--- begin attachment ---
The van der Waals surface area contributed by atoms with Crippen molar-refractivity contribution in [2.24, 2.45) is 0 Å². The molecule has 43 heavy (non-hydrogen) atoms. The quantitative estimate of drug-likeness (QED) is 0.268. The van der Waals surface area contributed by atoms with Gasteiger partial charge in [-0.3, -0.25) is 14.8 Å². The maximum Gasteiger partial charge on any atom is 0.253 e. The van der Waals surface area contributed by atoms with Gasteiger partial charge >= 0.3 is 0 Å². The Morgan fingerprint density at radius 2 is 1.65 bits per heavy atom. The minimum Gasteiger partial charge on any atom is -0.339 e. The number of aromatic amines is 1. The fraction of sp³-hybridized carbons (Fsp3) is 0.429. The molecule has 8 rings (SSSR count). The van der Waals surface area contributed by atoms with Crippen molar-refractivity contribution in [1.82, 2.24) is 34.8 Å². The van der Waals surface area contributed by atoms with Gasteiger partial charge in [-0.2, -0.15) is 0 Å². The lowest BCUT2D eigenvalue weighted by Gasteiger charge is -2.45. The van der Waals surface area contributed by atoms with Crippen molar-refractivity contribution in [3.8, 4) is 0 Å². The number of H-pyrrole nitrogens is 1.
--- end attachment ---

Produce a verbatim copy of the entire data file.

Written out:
The van der Waals surface area contributed by atoms with Crippen molar-refractivity contribution in [2.24, 2.45) is 0 Å². The molecule has 43 heavy (non-hydrogen) atoms. The quantitative estimate of drug-likeness (QED) is 0.268. The van der Waals surface area contributed by atoms with Gasteiger partial charge in [-0.3, -0.25) is 14.8 Å². The maximum Gasteiger partial charge on any atom is 0.253 e. The van der Waals surface area contributed by atoms with Gasteiger partial charge >= 0.3 is 0 Å². The Morgan fingerprint density at radius 2 is 1.65 bits per heavy atom. The minimum Gasteiger partial charge on any atom is -0.339 e. The number of aromatic amines is 1. The fraction of sp³-hybridized carbons (Fsp3) is 0.429. The molecule has 8 rings (SSSR count). The van der Waals surface area contributed by atoms with Crippen molar-refractivity contribution in [1.82, 2.24) is 34.8 Å². The van der Waals surface area contributed by atoms with Gasteiger partial charge in [-0.2, -0.15) is 0 Å². The lowest BCUT2D eigenvalue weighted by Gasteiger charge is -2.45. The van der Waals surface area contributed by atoms with Crippen molar-refractivity contribution in [3.8, 4) is 0 Å². The number of H-pyrrole nitrogens is 1.